Planning on Retaking: Advice on Plan of Study

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toddly76
Posts: 63
Joined: Wed Mar 24, 2010 6:12 am

Planning on Retaking: Advice on Plan of Study

Postby toddly76 » Tue Oct 04, 2011 6:43 pm

Planning on Retaking: Advice for a two-month plan of study?

Background:

-Took a powerscore course over July and August, and in the course of all the homework, I've come across questions from almost every extant preptest.

-I started PT-ing in the 170s in mid-July and was hovering between 168-172 with a couple of 175s for good measure.

-I've taken all the most recent Preptests from 50-63 in preparation for the OCT 11 exam. I've also taken several in the 30s.

-Games are my worst sections, then LR and RC is my best. LR I'm very inconsistent, sometimes going -0/2 on sections to going -5.

Plan of Attack:

-I want to start on Dave Hall's Games Method, because I'm terrible at making inferences and his method of using previous work in a diagram seems to agree with my abilities. I'm willing to pay for the Games course, but not the comprehensive one.

-I've also been reviewing the LR questions I've missed, cutting them out and going through them, but I'm having trouble translating that into a consistent understanding of the hardest questions. I know people say "you have to understand why the right answer is right and the wrong answer is wrong" but going though this step hasn't seemed to translate into getting consistently better on the hardest LR questions.

Preptests: Not sure how to proceed Since I've no doubt seen questions from all the older tests and done most of the recent exams from 50-63. Every time I've redone a preptest I've scored out of my general range on it. Any advice here how to proceed?

Any help from someone who's done this would be appreciated. Thanks!

American_in_China
Posts: 308
Joined: Tue Oct 04, 2011 4:19 pm

Re: Planning on Retaking: Advice on Plan of Study

Postby American_in_China » Tue Oct 04, 2011 8:05 pm

Get Velocity's comprehensive package. His best stuff isn't the games, imo, it's the Logical Reasoning. But if you want to just do games, steal a Kaplan class LR timing and endurance book. Over 1000 individual questions by type, and I think 25 to 30 practice sections. Doing tons of practice, by question type, will be like taking a Velocity course- you start seeing the patterns among and within question types.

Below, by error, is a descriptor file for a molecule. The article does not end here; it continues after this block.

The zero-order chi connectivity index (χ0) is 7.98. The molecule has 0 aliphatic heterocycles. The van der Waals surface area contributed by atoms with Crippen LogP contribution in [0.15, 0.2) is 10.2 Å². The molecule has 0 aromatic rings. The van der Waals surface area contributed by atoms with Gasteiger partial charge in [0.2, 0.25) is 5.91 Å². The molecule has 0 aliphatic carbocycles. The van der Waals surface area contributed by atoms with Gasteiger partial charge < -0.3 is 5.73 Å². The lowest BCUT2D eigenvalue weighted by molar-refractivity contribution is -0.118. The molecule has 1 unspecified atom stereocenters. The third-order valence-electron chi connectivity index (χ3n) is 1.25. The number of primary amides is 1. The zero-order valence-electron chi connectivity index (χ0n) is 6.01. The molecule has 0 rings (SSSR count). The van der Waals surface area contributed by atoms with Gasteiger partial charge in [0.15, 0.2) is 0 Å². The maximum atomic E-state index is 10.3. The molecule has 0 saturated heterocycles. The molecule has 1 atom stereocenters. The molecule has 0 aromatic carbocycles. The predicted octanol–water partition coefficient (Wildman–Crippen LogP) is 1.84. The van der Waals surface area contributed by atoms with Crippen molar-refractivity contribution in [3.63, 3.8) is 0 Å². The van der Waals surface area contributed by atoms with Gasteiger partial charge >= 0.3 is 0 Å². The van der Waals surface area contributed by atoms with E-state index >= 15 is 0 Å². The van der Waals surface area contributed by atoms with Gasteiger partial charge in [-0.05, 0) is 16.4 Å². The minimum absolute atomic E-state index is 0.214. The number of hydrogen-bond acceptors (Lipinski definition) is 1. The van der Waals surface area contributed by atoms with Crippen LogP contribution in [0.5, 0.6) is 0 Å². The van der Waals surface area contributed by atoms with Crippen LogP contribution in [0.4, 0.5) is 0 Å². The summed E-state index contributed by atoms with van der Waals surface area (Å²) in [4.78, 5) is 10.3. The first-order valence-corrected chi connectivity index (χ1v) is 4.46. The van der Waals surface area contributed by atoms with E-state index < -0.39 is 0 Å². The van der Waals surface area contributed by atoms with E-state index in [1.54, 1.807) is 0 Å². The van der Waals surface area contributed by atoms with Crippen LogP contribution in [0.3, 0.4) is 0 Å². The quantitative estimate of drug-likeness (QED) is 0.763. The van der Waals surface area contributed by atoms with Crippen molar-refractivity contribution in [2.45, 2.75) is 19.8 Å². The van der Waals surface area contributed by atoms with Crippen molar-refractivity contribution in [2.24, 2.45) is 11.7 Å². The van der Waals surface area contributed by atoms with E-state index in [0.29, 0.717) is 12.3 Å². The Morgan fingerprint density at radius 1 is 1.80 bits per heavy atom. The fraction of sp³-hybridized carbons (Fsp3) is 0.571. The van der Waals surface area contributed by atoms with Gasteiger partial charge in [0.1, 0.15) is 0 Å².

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toddly76
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Joined: Wed Mar 24, 2010 6:12 am

Re: Planning on Retaking: Advice on Plan of Study

Postby toddly76 » Tue Oct 04, 2011 8:30 pm

Thanks. Do you think there's any way I can get through Dave's entire program in 2 months? I'm a PhD student with a full teaching and class load. I had the summer off and was able to do the powerscore course. I'm also concerned about developing a brand new approach to LR, and not having ample time to implement it consistently before the test.

bp shinners
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Joined: Wed Mar 16, 2011 7:05 pm

Re: Planning on Retaking: Advice on Plan of Study

Postby bp shinners » Wed Oct 05, 2011 12:33 pm

toddly76 wrote:-I've also been reviewing the LR questions I've missed, cutting them out and going through them, but I'm having trouble translating that into a consistent understanding of the hardest questions. I know people say "you have to understand why the right answer is right and the wrong answer is wrong"


Those two questions are important, but I think the following two are more important:

1) What about the wrong answer made me think it was right?

2) What about the right answer made me think it was wrong?

The questions you've been asking will lead you to figure out what makes up a wrong and right answer, which is important. However, these two questions will lead you to figure out which mistakes you're making over and over again to get incorrect answers. I usually recommend my students keep a log of these answers for a week or so, and a pattern usually develops.

For instance, many students want to say, "Oh, I get Must Be True questions wrong, so let's work on that." That's great, but it's much more useful to say, "Oh, I'm constantly equivocating throughout different question types, so I have to stop doing that!" The former gives you questions to work on; the latter gives you something to think about throughout the test to ensure that you don't make the same mistake over and over. It's a little more tangible.




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